In this photograph I managed to capture Agavaceae, Asphodelaceae, Haemodoraceae, Iridaceae, Plantaginaceae (formerly Schrophulariaceae), Polygonaceae, Proteaceae, Ranunculaceae, Rosaceae, Rutaceae, and Themidaceae. Plus some weedy Poaceae. Probably no one else is schizophrenic enough to cram all that into a such a small area.
But that was not the point. Earlier this summer I thought about writing something about Polygonaceae, in the form of Eriogonum grande var. rubescens, the little balls the color of cheap nail polish pictured in the middle ground, and esp. E. latifolium, which I seem not to have photographed. The latter is the color of dirty laundry from afar, but close up reveals subtle whites, grays and roses wonderfully arrayed. The point of these plants isn't the flowers anyway, but beneficial insects who love it, and especially the felty leaves, which shame the hideous "lambs' ears" (Stachys something or other) so beloved of landscapers. I spent at least a few minutes coveting a yard comprised solely of Agaves and Eriogonums, in my first ever minimalist fantasy.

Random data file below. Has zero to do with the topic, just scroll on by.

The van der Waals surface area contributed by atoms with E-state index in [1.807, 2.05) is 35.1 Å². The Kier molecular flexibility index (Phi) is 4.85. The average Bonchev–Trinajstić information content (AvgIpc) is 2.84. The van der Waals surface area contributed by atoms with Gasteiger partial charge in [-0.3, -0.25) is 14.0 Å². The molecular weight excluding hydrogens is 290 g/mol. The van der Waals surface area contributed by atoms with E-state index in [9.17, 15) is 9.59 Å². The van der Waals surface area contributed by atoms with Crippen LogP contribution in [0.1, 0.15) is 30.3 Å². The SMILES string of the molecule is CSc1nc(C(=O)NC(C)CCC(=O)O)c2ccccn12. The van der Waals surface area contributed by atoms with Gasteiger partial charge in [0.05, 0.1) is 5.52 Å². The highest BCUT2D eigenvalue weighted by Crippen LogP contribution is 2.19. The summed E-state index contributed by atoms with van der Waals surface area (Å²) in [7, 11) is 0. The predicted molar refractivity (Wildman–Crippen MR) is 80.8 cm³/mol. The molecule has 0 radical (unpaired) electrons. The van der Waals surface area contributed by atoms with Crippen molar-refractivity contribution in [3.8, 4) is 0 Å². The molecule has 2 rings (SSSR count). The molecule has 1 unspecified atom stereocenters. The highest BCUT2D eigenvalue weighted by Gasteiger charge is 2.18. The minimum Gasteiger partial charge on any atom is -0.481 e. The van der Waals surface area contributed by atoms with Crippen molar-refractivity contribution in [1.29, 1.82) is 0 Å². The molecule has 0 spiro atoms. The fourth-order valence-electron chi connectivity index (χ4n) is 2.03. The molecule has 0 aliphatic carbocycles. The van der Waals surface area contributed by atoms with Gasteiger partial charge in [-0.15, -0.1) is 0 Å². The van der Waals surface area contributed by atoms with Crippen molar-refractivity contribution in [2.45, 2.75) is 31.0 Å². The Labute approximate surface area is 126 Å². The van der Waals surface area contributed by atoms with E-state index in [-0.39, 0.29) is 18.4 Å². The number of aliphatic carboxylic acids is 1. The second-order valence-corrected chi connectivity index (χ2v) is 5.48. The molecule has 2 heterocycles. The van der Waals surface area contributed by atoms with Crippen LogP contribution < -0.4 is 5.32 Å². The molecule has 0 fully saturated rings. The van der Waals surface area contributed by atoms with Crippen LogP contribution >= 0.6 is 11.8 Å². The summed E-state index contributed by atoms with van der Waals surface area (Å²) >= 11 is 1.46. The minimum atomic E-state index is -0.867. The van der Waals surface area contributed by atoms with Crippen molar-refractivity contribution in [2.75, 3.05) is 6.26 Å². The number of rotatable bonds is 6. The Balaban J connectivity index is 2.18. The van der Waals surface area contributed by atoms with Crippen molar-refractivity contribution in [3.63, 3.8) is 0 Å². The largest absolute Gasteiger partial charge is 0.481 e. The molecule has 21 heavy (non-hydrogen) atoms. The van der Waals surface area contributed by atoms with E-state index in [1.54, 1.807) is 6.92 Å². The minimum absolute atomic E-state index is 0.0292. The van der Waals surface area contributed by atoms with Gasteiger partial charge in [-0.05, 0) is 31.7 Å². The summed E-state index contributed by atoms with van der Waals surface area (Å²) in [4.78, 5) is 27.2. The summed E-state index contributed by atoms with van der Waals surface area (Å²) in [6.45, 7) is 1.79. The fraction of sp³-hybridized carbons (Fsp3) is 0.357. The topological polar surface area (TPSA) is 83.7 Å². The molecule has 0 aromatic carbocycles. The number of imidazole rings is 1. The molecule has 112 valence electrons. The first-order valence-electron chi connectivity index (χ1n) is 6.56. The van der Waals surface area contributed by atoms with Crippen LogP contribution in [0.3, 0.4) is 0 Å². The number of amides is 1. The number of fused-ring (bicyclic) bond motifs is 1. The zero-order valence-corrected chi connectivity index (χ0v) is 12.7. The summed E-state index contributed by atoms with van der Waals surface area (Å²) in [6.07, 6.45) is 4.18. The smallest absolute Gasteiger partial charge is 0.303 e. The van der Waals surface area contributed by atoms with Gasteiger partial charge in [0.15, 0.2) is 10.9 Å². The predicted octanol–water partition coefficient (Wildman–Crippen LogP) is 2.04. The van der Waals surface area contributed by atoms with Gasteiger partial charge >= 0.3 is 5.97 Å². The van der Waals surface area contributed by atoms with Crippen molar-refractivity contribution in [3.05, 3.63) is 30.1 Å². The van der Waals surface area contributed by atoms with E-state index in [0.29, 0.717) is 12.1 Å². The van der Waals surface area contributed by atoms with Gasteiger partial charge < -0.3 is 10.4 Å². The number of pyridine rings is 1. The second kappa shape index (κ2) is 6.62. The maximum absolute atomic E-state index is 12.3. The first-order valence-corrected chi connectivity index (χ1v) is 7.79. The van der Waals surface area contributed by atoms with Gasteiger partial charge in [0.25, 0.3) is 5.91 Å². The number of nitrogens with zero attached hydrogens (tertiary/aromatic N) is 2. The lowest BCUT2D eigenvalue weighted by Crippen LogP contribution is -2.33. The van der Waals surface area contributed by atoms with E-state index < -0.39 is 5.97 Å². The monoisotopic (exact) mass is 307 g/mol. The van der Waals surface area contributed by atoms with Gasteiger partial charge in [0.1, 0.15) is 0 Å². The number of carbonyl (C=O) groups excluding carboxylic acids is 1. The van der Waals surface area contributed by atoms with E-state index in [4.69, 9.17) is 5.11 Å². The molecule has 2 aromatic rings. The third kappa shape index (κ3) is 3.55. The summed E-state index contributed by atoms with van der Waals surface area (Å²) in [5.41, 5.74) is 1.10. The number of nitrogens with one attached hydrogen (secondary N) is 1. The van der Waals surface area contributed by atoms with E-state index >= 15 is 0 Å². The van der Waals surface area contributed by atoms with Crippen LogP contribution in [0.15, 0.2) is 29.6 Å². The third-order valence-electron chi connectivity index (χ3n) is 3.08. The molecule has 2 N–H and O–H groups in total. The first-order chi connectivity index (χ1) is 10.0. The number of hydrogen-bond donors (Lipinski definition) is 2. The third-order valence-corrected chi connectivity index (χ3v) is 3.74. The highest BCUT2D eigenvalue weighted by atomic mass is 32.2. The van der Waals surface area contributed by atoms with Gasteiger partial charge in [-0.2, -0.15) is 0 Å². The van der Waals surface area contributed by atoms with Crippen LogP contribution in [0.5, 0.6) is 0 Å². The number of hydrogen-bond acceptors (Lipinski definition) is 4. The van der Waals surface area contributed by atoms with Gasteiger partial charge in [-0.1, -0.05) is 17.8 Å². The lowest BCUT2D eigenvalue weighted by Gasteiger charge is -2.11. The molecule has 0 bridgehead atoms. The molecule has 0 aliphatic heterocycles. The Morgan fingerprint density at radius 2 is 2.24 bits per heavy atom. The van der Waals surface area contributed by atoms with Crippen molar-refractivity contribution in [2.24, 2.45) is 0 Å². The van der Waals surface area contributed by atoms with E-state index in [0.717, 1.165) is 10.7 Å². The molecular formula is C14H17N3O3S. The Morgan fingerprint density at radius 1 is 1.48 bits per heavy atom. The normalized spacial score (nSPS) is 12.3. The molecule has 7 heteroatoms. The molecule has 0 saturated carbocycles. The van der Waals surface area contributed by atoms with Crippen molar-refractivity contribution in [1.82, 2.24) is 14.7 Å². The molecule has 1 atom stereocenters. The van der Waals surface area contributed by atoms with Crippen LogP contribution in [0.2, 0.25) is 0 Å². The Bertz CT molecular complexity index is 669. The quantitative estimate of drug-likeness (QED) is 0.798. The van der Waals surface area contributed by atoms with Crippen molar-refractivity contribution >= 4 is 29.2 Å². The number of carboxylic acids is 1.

That wasn't the real point either, it was that on my now extremely infrequent trips out back, Skippy the resident Anna's hummingbird is invariably to be found enjoying the orange-trumpeted plant in the foreground, which used to be called Zauschneria californica, but is now Epilobium canum ssp. canum (cv. Catalina pictured). Tonight Skippy was unamused, and really shamefully inhospitable when a Rufous hummingbird stopped by, and some rather spectacular aerial combat unfolded before my eyes and occasionally a few feet from my head. Of course the camera was inside, but Skippy was still there when I came back later. You win zero dollars if you can find him in this picture (go to Flickr for the original size). And don't even try to find all those plant families, half of them appear only as straw.